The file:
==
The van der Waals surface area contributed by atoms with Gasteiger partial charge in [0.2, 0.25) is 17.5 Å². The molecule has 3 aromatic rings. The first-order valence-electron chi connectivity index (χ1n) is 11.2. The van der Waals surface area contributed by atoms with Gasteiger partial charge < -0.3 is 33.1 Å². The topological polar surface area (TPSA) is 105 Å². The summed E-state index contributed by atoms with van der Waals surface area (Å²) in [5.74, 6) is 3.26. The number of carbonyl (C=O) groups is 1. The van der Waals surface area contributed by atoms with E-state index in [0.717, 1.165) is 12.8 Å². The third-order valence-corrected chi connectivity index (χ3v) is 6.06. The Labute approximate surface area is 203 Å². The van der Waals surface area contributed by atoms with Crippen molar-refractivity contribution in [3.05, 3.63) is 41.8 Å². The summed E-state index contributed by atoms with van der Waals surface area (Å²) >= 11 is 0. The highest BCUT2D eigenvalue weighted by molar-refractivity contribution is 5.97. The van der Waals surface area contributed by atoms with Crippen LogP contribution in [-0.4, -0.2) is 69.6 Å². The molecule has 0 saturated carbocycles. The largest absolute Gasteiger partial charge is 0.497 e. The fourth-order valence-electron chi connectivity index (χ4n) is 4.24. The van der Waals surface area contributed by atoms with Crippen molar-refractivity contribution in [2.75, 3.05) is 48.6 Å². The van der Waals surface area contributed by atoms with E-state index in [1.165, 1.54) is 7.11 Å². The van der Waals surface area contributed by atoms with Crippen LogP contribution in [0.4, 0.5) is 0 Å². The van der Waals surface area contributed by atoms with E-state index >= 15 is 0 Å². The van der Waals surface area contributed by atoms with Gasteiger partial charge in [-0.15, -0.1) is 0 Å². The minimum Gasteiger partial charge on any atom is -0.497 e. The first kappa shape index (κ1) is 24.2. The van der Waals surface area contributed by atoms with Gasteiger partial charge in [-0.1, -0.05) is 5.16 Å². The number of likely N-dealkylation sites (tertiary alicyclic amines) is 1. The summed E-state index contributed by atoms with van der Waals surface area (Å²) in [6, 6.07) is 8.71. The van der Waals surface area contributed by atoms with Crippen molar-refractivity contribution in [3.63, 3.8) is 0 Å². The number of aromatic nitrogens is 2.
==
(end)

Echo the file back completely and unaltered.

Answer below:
The van der Waals surface area contributed by atoms with Gasteiger partial charge in [0.2, 0.25) is 17.5 Å². The molecule has 3 aromatic rings. The first-order valence-electron chi connectivity index (χ1n) is 11.2. The van der Waals surface area contributed by atoms with Gasteiger partial charge < -0.3 is 33.1 Å². The topological polar surface area (TPSA) is 105 Å². The summed E-state index contributed by atoms with van der Waals surface area (Å²) in [5.74, 6) is 3.26. The number of carbonyl (C=O) groups is 1. The van der Waals surface area contributed by atoms with E-state index in [0.717, 1.165) is 12.8 Å². The third-order valence-corrected chi connectivity index (χ3v) is 6.06. The Labute approximate surface area is 203 Å². The van der Waals surface area contributed by atoms with Crippen molar-refractivity contribution in [3.05, 3.63) is 41.8 Å². The summed E-state index contributed by atoms with van der Waals surface area (Å²) >= 11 is 0. The highest BCUT2D eigenvalue weighted by molar-refractivity contribution is 5.97. The van der Waals surface area contributed by atoms with Crippen LogP contribution in [-0.4, -0.2) is 69.6 Å². The molecule has 0 saturated carbocycles. The largest absolute Gasteiger partial charge is 0.497 e. The fourth-order valence-electron chi connectivity index (χ4n) is 4.24. The van der Waals surface area contributed by atoms with Crippen molar-refractivity contribution in [2.75, 3.05) is 48.6 Å². The van der Waals surface area contributed by atoms with E-state index in [1.165, 1.54) is 7.11 Å². The van der Waals surface area contributed by atoms with Crippen LogP contribution in [0.4, 0.5) is 0 Å². The van der Waals surface area contributed by atoms with E-state index >= 15 is 0 Å². The van der Waals surface area contributed by atoms with Gasteiger partial charge in [-0.15, -0.1) is 0 Å². The minimum Gasteiger partial charge on any atom is -0.497 e. The first kappa shape index (κ1) is 24.2. The van der Waals surface area contributed by atoms with Gasteiger partial charge in [-0.1, -0.05) is 5.16 Å². The number of likely N-dealkylation sites (tertiary alicyclic amines) is 1. The summed E-state index contributed by atoms with van der Waals surface area (Å²) in [6, 6.07) is 8.71. The van der Waals surface area contributed by atoms with Crippen molar-refractivity contribution in [3.63, 3.8) is 0 Å². The number of aromatic nitrogens is 2.